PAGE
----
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Lamb Popsicles - pre sear?

post #1 of 12
Thread Starter 
I'm serving lamb pops at an upcoming event. I'm thinking about searing them on them BBQ for marks, smoke and reduced service time (1 minute each side) and then holding them until service. At service, i plan to roast them for an additional 1 min each side. Any possible issues? Will the meat toughen?
post #2 of 12

This is where the Health Departments and Caterers do not see eye to eye. Health Dept. says its either cooked or raw not in the middle unless frozen after marking. The hold time semi cooked is at a danger temp level for any extended period.

Chef EdB
Over 50 years in food service business 35 as Ex Chef. Specializing in Volume upscale Catering both on and off premise .(former Exec. Chef in the largest on premise caterer in US  with 17 Million Dollars per year annual volume). 
      Well versed in all facets of Continental Cuisine...

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Chef EdB
Over 50 years in food service business 35 as Ex Chef. Specializing in Volume upscale Catering both on and off premise .(former Exec. Chef in the largest on premise caterer in US  with 17 Million Dollars per year annual volume). 
      Well versed in all facets of Continental Cuisine...

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post #3 of 12

you have a time period of 4 hours before anything bad can happen, so sear it closer to service...

 

as for the quality, it should be fine. we sear it off an hour or so before service and hold it until popping it in the oven to finish. perfect every time.

post #4 of 12

When I serve lamb pops I buy the mini racks whole, mark them, then bake until desired temps.then cut them into pops at service time.

this helps hold them while not allowing them to overcook.

post #5 of 12

Some caterers sear well before 4 hours and leave at room temp.Don't be so quick to stick by that 4 hour thing, as it does not apply to all foods nor foods 1/2 cooked and 1/2 not cooked.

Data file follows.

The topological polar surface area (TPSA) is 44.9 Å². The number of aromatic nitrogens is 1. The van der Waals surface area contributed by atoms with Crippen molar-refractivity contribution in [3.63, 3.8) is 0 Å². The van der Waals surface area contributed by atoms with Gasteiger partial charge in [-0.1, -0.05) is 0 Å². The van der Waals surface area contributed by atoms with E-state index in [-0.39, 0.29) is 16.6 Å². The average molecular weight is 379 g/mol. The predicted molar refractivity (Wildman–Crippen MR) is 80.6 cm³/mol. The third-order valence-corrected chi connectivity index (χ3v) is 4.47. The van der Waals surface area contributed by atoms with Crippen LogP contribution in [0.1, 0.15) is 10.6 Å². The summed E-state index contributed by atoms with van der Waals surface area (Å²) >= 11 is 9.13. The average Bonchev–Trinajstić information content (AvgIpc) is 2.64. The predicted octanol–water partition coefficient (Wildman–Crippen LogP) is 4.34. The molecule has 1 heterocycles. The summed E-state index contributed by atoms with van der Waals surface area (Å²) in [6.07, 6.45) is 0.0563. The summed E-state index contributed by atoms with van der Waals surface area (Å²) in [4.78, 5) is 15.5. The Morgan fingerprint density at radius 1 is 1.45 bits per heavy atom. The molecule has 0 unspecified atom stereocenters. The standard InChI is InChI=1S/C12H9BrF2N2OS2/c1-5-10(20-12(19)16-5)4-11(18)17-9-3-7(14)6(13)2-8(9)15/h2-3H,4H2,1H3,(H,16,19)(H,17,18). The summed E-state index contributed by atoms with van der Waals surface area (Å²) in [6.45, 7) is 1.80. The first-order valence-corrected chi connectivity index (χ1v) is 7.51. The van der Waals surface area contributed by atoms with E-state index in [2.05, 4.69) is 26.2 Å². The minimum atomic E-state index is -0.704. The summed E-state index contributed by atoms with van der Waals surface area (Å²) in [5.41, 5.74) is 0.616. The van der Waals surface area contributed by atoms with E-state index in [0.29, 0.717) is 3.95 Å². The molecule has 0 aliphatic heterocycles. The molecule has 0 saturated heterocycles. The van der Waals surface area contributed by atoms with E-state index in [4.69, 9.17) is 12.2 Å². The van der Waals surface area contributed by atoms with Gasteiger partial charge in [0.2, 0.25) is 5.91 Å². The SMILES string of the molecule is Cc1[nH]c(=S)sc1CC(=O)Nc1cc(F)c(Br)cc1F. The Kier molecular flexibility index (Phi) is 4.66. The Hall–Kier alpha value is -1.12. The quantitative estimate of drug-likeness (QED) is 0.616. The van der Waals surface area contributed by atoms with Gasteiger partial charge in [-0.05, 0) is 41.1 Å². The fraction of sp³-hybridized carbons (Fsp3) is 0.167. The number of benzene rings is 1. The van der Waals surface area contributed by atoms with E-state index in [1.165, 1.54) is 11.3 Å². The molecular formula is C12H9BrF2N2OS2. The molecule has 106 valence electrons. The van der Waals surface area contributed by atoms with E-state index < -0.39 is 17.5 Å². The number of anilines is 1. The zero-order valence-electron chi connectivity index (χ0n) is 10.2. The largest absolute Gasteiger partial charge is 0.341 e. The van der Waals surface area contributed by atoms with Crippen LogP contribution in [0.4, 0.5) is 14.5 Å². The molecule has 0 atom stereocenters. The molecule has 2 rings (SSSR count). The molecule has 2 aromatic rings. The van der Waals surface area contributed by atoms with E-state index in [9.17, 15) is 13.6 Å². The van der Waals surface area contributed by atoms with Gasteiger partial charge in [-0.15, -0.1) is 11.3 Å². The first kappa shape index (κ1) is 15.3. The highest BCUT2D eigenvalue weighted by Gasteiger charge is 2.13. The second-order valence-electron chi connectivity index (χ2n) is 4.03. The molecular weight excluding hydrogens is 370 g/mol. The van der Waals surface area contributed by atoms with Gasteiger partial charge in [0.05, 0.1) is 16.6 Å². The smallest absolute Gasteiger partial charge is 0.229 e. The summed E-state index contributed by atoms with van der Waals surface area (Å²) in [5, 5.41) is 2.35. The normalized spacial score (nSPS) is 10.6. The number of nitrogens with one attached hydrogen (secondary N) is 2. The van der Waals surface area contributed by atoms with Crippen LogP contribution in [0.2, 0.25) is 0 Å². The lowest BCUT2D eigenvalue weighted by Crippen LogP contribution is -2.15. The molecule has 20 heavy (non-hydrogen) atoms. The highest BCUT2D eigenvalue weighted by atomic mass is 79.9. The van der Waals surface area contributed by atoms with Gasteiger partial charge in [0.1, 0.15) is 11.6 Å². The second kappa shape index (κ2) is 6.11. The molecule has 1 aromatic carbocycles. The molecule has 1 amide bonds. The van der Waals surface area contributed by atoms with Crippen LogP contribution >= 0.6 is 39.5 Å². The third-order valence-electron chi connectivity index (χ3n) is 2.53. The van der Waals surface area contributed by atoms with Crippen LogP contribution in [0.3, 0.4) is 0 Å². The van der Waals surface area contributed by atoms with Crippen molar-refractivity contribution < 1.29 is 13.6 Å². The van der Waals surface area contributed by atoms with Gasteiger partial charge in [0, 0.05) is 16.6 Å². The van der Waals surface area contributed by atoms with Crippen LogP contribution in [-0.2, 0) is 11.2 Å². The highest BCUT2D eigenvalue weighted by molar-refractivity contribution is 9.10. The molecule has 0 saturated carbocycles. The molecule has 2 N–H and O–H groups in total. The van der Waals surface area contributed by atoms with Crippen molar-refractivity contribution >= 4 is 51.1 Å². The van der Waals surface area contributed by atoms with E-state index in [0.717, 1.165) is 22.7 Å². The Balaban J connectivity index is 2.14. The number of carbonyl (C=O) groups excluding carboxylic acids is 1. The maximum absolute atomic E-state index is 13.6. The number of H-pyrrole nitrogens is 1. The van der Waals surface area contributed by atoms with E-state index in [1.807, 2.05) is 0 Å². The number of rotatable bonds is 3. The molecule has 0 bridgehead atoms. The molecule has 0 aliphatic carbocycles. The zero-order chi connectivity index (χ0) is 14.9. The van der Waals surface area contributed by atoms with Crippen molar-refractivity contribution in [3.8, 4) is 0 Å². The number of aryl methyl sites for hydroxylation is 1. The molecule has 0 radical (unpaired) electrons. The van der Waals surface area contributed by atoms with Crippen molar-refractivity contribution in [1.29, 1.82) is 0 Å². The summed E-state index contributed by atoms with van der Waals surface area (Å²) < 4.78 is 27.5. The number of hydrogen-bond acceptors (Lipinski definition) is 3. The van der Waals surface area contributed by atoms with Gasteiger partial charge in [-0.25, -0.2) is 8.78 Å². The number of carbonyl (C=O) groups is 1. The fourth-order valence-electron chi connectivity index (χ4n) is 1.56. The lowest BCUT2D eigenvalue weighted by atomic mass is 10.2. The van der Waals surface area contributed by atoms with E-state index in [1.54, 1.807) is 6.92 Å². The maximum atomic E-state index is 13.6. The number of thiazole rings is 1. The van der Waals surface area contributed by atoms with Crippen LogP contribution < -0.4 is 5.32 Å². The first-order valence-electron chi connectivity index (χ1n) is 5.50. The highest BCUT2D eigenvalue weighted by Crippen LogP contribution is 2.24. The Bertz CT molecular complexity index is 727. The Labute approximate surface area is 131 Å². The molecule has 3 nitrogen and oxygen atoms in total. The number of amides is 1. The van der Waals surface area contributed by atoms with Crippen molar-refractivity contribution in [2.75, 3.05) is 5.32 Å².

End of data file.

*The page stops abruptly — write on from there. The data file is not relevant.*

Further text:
Chef EdB
Over 50 years in food service business 35 as Ex Chef. Specializing in Volume upscale Catering both on and off premise .(former Exec. Chef in the largest on premise caterer in US  with 17 Million Dollars per year annual volume). 
      Well versed in all facets of Continental Cuisine...

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Chef EdB
Over 50 years in food service business 35 as Ex Chef. Specializing in Volume upscale Catering both on and off premise .(former Exec. Chef in the largest on premise caterer in US  with 17 Million Dollars per year annual volume). 
      Well versed in all facets of Continental Cuisine...

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post #6 of 12

4 hours is the amount of time it takes for bacteria and virus' to multiply to dangerous levels in a perfect storm of bad conditions. of course, it may be ok to do it well before and leave it out, but that is certainly causing a potential hazard. say it got contaminated during that time, then it can really make someone sick. that is why we take many precautions to limit potential hazards... say it got contaminated and you cooked it right away after taking it out of the refrigerator, it would likely be fine. the 4 hour thing applies to all potentially hazardous foods. of course, the 4 hours can start from the meat supplier to your restaurant to the plate, so again it is really important to be as cautious as possible.

post #7 of 12

You do not mention if you are going to cool them after searing them.

 

I would sear, cool, fire, load, send, serve.

post #8 of 12

Depending on the resources at the venue.....# of pops, # of staff......

I'd sear, cool, send, finish then serve.  Sitting hot in a cambro kinda kills tiny lambies.  If there are no ovens, griddles or grills available on site, you can do them oh so quickly on burners or an electric griddle.

cooking with all your senses.....
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cooking with all your senses.....
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post #9 of 12

A cream based soup could turn bad on you in 2 hours, if mot handled correctly, as could a veloute

Chef EdB
Over 50 years in food service business 35 as Ex Chef. Specializing in Volume upscale Catering both on and off premise .(former Exec. Chef in the largest on premise caterer in US  with 17 Million Dollars per year annual volume). 
      Well versed in all facets of Continental Cuisine...

Reply

Chef EdB
Over 50 years in food service business 35 as Ex Chef. Specializing in Volume upscale Catering both on and off premise .(former Exec. Chef in the largest on premise caterer in US  with 17 Million Dollars per year annual volume). 
      Well versed in all facets of Continental Cuisine...

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post #10 of 12

They don't take long to cook especially to medium rare. I usually season them and bring them up to room temp about an hour before service then fire them just a little before service and let them rest.

post #11 of 12

Except if you actually finish off the lamb offsite you might run afoul of the health inspector.  Consider that.

post #12 of 12

I would agree with Shroom and Others. Sear, Cool, send, finish serve.

"Laissez Le Bon Temps Roule"
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"Laissez Le Bon Temps Roule"
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